Application of Psychology to the Legal System

As we have noted, there are many opportunities for positive interaction between the fields of psychology and the law; however, this marriage of two disciplines does not come without some inherent conflict. Judges and attorneys are trained to look at human behavior in a way that is quite different from the perspective of psychologists. It is this difference that poses unique challenges for collaboration between the fields, though with an understanding of these differences, there is hope for a positive and appropriate partnership.

The Law is Based in Reason, Psychology in Empiricism

One of the difficulties in applying psychology to the legal field is the difference in the methods of decision making used by the two disciplines. More specifically, psychologists and legal players both strive for the same goal: to determine the truth, but the definition of “truth” and the methods used to uncover the truth differ. Psychology relies on principles and propositions that depend on confirmation by adhering to the scientific method—that is, testing hypotheses by appropriate methodology and appropriate observation. Psychologists generally seek an objective truth, seek to show consistent results over time, and rely less on intuition, or “gut feelings,” and more on scientifically based fact and probabilities (Carson, 2003). The law, on the other hand, relies heavily on legal precedent, or rulings in previous, similar cases, using these decisions as a guide for the current case. Similarly, the legal system is based on an adversarial system, which rests on the notion that the truth emerges from the clash of opposing parties in a courtroom. In other words, although each field may seek to answer the same question, psychology and the law utilize separate methodologies in determining what is “true” and how to determine that truth.

Guilty? Yes, No, or Maybe!?

Another difference between the two fields is the nature of the final outcome each discipline seeks. The legal field strives for absolutes—a defendant is guilty or not, competent or not, or mentally ill or not. A psychologist, on the other hand, is comfortable with a more relative position— that is, “it depends.” A psychologist deals in likelihood and statistical probabilities. A question often arises: “Does a psychologist’s role in helping to clarify these differences aid the legal system, or further muddy the waters?” After all, a psychologist’s most unequivocal statement is that a relation is “statistically significant,” which directly refers to probabilities, not absolutes.

For example, a forensic psychologist may testify that, according to empirical tests, 40 percent of eyewitness evidence is inaccurate. Should a particular witness’s testimony be categorized as falling within the 40 percent that is inaccurate, or within the 60 percent that is accurate? Further, is this split true and accurate under all conditions? Do the conditions and circumstances surrounding the situation matter (Clifford, 2003)? The psychologist has presented the findings in the best and most appropriate way the research may be interpreted, but the answer is most certainly not absolute. Consequently, a natural conflict appears when legal players call upon psychologists to help determine an absolute (i.e., is this witness accurate in her testimony?), especially when the psychologist answers in regard to likelihoods, or “maybes.” Lawyers and other legal professionals have difficulty with such gray answers, because legal cases generally require a black-and-white decision.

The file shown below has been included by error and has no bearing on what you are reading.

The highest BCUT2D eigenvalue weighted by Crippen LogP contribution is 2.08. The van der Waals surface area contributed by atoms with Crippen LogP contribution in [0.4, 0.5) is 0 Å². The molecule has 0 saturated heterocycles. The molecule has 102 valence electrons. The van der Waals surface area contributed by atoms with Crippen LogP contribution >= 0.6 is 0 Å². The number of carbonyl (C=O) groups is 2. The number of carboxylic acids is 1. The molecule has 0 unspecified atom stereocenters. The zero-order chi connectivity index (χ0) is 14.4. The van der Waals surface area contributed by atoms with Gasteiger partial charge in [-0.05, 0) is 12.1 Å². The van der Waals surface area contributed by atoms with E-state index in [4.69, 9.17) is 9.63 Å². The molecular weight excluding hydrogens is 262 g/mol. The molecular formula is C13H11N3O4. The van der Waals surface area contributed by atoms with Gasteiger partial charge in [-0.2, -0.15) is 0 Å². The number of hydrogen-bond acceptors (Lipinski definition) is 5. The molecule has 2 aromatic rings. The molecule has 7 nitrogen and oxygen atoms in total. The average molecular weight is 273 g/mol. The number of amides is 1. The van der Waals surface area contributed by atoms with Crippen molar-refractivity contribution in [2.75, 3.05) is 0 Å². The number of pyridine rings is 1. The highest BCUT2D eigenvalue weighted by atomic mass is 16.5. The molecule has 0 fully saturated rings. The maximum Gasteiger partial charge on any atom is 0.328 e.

A Direct Conflict of the Law and Psychology: The Expert Witness

One of the roles a forensic psychologist may be asked to play, which may directly conflict with the law, is that of an expert witness (Ogloff, 1999). In this situation, questions of the level of knowledge necessary to be qualified as an expert, as well as the extent to which this expert opinion may lead to bias, are discussed. However, before a psychologist may be permitted to testify as an expert, it must be decided if the expert’s testimony meets the legal criteria to be held admissible. In the case of Daubert v. Merrell Dow Pharmaceuticals, Inc. (1993), the Supreme Court designated that judges’ decisions about the admissibility of expert testimony must turn on the validity of the science in question. In many respects, the judge acts as a gatekeeper, the one who decides if expert testimony may be admitted, according to the standards of science.

According to Daubert, there are several factors that must be considered in assessing the validity and admissibility of an expert’s testimony. First, the evidence must be relevant and reliable, according to four standards: (a) Is the theory or technique testable, and has it been tested? (b) Has the theory or technique been subjected to peer review or publication? (c) What are the reliability and the error rate for the scientific technique? (d) Is the theory generally accepted in the scientific community? In short, the parameters of expert testimony make clear that only information that is relevant to the case, and necessary to the trier of fact, will be considered admissible by a judge. It is the job of the expert witness to be sure this scientific testimony is expressed in an accurate, honest, and clear manner to the court. Sometimes this must occur when it is not necessarily in the best interest of one of the opposing sides to do so.